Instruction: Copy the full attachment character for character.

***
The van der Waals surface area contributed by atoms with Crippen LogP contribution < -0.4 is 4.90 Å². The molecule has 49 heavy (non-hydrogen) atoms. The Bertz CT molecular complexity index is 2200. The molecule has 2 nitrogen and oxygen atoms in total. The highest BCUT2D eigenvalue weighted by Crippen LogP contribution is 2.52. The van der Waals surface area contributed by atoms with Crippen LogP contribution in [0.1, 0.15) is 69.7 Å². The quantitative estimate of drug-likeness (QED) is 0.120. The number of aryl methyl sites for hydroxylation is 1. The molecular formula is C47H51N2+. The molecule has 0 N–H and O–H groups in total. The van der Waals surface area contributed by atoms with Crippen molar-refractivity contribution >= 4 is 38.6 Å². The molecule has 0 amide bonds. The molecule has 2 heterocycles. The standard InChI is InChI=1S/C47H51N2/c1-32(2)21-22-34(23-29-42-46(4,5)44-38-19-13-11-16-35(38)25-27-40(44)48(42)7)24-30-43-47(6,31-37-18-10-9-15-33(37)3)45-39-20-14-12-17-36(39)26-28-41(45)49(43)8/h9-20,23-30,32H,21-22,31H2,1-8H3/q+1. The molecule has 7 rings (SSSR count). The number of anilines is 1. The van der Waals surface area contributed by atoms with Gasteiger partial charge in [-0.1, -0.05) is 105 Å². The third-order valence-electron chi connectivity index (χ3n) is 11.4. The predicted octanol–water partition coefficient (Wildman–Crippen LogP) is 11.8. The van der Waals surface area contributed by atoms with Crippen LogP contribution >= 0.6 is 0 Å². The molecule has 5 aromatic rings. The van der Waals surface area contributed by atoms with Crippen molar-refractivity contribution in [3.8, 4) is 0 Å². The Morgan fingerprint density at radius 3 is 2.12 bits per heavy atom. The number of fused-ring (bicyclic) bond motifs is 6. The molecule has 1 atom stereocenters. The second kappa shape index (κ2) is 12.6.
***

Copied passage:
The van der Waals surface area contributed by atoms with Crippen LogP contribution < -0.4 is 4.90 Å². The molecule has 49 heavy (non-hydrogen) atoms. The Bertz CT molecular complexity index is 2200. The molecule has 2 nitrogen and oxygen atoms in total. The highest BCUT2D eigenvalue weighted by Crippen LogP contribution is 2.52. The van der Waals surface area contributed by atoms with Crippen LogP contribution in [0.1, 0.15) is 69.7 Å². The quantitative estimate of drug-likeness (QED) is 0.120. The number of aryl methyl sites for hydroxylation is 1. The molecular formula is C47H51N2+. The molecule has 0 N–H and O–H groups in total. The van der Waals surface area contributed by atoms with Crippen molar-refractivity contribution >= 4 is 38.6 Å². The molecule has 0 amide bonds. The molecule has 2 heterocycles. The standard InChI is InChI=1S/C47H51N2/c1-32(2)21-22-34(23-29-42-46(4,5)44-38-19-13-11-16-35(38)25-27-40(44)48(42)7)24-30-43-47(6,31-37-18-10-9-15-33(37)3)45-39-20-14-12-17-36(39)26-28-41(45)49(43)8/h9-20,23-30,32H,21-22,31H2,1-8H3/q+1. The molecule has 7 rings (SSSR count). The number of anilines is 1. The van der Waals surface area contributed by atoms with Gasteiger partial charge in [-0.1, -0.05) is 105 Å². The third-order valence-electron chi connectivity index (χ3n) is 11.4. The predicted octanol–water partition coefficient (Wildman–Crippen LogP) is 11.8. The van der Waals surface area contributed by atoms with Crippen LogP contribution >= 0.6 is 0 Å². The molecule has 5 aromatic rings. The van der Waals surface area contributed by atoms with Crippen molar-refractivity contribution in [3.8, 4) is 0 Å². The Morgan fingerprint density at radius 3 is 2.12 bits per heavy atom. The number of fused-ring (bicyclic) bond motifs is 6. The molecule has 1 atom stereocenters. The second kappa shape index (κ2) is 12.6.